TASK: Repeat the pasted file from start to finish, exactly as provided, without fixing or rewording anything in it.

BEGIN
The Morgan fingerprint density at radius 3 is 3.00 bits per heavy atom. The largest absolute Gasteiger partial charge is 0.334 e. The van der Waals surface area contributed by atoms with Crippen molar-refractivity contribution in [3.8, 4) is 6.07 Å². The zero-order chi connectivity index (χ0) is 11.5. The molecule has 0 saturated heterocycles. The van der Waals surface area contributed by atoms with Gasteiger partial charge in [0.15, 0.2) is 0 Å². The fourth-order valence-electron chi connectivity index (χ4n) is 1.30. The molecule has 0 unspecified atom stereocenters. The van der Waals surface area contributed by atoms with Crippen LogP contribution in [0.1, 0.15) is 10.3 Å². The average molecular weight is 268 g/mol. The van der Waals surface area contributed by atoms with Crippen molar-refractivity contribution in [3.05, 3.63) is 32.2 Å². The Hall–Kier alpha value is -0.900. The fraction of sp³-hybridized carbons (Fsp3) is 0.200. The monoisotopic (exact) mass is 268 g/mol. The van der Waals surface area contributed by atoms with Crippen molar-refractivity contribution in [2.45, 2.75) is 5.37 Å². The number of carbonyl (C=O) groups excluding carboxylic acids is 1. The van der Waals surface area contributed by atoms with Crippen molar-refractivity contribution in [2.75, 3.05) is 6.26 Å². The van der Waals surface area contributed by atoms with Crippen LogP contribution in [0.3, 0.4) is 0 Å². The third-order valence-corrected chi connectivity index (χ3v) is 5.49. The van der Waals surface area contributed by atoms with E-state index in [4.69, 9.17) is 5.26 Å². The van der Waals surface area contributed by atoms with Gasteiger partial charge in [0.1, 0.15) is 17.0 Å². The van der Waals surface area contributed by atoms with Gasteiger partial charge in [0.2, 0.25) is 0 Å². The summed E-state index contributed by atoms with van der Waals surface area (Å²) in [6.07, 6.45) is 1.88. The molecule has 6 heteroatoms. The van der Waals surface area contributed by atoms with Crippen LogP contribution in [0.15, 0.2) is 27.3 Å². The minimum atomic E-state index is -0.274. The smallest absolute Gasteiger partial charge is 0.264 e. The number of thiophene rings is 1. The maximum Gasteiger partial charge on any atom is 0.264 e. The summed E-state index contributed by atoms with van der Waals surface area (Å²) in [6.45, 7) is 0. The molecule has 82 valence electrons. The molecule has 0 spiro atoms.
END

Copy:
The Morgan fingerprint density at radius 3 is 3.00 bits per heavy atom. The largest absolute Gasteiger partial charge is 0.334 e. The van der Waals surface area contributed by atoms with Crippen molar-refractivity contribution in [3.8, 4) is 6.07 Å². The zero-order chi connectivity index (χ0) is 11.5. The molecule has 0 saturated heterocycles. The van der Waals surface area contributed by atoms with Gasteiger partial charge in [0.15, 0.2) is 0 Å². The fourth-order valence-electron chi connectivity index (χ4n) is 1.30. The molecule has 0 unspecified atom stereocenters. The van der Waals surface area contributed by atoms with Crippen LogP contribution in [0.1, 0.15) is 10.3 Å². The average molecular weight is 268 g/mol. The van der Waals surface area contributed by atoms with Crippen molar-refractivity contribution in [3.05, 3.63) is 32.2 Å². The Hall–Kier alpha value is -0.900. The fraction of sp³-hybridized carbons (Fsp3) is 0.200. The monoisotopic (exact) mass is 268 g/mol. The van der Waals surface area contributed by atoms with Crippen molar-refractivity contribution in [2.45, 2.75) is 5.37 Å². The number of carbonyl (C=O) groups excluding carboxylic acids is 1. The van der Waals surface area contributed by atoms with Crippen molar-refractivity contribution in [2.75, 3.05) is 6.26 Å². The van der Waals surface area contributed by atoms with Crippen LogP contribution in [0.3, 0.4) is 0 Å². The third-order valence-corrected chi connectivity index (χ3v) is 5.49. The van der Waals surface area contributed by atoms with E-state index in [4.69, 9.17) is 5.26 Å². The van der Waals surface area contributed by atoms with Gasteiger partial charge in [0.1, 0.15) is 17.0 Å². The van der Waals surface area contributed by atoms with Gasteiger partial charge in [0.2, 0.25) is 0 Å². The summed E-state index contributed by atoms with van der Waals surface area (Å²) in [6.07, 6.45) is 1.88. The molecule has 6 heteroatoms. The van der Waals surface area contributed by atoms with Crippen LogP contribution in [0.15, 0.2) is 27.3 Å². The minimum atomic E-state index is -0.274. The smallest absolute Gasteiger partial charge is 0.264 e. The number of thiophene rings is 1. The maximum Gasteiger partial charge on any atom is 0.264 e. The summed E-state index contributed by atoms with van der Waals surface area (Å²) in [6.45, 7) is 0. The molecule has 82 valence electrons. The molecule has 0 spiro atoms.